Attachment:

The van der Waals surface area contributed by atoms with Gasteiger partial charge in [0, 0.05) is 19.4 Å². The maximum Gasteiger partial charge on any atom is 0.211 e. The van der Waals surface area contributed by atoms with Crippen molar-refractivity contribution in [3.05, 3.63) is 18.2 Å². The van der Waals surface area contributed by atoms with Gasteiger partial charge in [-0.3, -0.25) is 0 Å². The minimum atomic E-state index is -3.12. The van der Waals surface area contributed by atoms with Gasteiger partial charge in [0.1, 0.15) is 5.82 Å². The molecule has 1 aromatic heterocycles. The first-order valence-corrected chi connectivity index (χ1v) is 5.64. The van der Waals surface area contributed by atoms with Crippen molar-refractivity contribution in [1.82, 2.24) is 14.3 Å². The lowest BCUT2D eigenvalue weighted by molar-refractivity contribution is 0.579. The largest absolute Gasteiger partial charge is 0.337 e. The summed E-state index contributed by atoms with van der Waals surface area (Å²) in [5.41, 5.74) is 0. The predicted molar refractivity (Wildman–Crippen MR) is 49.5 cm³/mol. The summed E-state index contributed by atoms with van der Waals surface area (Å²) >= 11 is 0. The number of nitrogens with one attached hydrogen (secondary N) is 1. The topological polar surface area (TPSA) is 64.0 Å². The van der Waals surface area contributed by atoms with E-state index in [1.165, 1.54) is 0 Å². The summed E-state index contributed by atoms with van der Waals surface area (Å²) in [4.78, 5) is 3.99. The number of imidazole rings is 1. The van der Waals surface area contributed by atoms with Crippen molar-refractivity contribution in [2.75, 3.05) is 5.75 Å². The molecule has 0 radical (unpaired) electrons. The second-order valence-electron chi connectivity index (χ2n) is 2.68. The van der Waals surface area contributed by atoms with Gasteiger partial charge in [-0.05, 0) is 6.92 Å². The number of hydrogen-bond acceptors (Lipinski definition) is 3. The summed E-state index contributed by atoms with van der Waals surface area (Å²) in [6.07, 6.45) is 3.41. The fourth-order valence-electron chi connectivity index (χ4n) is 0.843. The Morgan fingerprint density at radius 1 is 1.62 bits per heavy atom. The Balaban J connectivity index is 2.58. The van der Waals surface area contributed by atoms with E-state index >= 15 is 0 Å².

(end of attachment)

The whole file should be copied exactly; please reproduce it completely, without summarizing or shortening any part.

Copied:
The van der Waals surface area contributed by atoms with Gasteiger partial charge in [0, 0.05) is 19.4 Å². The maximum Gasteiger partial charge on any atom is 0.211 e. The van der Waals surface area contributed by atoms with Crippen molar-refractivity contribution in [3.05, 3.63) is 18.2 Å². The van der Waals surface area contributed by atoms with Gasteiger partial charge in [-0.3, -0.25) is 0 Å². The minimum atomic E-state index is -3.12. The van der Waals surface area contributed by atoms with Gasteiger partial charge in [0.1, 0.15) is 5.82 Å². The molecule has 1 aromatic heterocycles. The first-order valence-corrected chi connectivity index (χ1v) is 5.64. The van der Waals surface area contributed by atoms with Crippen molar-refractivity contribution in [1.82, 2.24) is 14.3 Å². The lowest BCUT2D eigenvalue weighted by molar-refractivity contribution is 0.579. The largest absolute Gasteiger partial charge is 0.337 e. The summed E-state index contributed by atoms with van der Waals surface area (Å²) in [5.41, 5.74) is 0. The predicted molar refractivity (Wildman–Crippen MR) is 49.5 cm³/mol. The summed E-state index contributed by atoms with van der Waals surface area (Å²) >= 11 is 0. The number of nitrogens with one attached hydrogen (secondary N) is 1. The topological polar surface area (TPSA) is 64.0 Å². The van der Waals surface area contributed by atoms with E-state index in [1.165, 1.54) is 0 Å². The summed E-state index contributed by atoms with van der Waals surface area (Å²) in [4.78, 5) is 3.99. The number of imidazole rings is 1. The van der Waals surface area contributed by atoms with Crippen molar-refractivity contribution in [2.75, 3.05) is 5.75 Å². The molecule has 0 radical (unpaired) electrons. The second-order valence-electron chi connectivity index (χ2n) is 2.68. The van der Waals surface area contributed by atoms with Gasteiger partial charge in [-0.05, 0) is 6.92 Å². The number of hydrogen-bond acceptors (Lipinski definition) is 3. The summed E-state index contributed by atoms with van der Waals surface area (Å²) in [6.07, 6.45) is 3.41. The fourth-order valence-electron chi connectivity index (χ4n) is 0.843. The Morgan fingerprint density at radius 1 is 1.62 bits per heavy atom. The Balaban J connectivity index is 2.58. The van der Waals surface area contributed by atoms with E-state index >= 15 is 0 Å².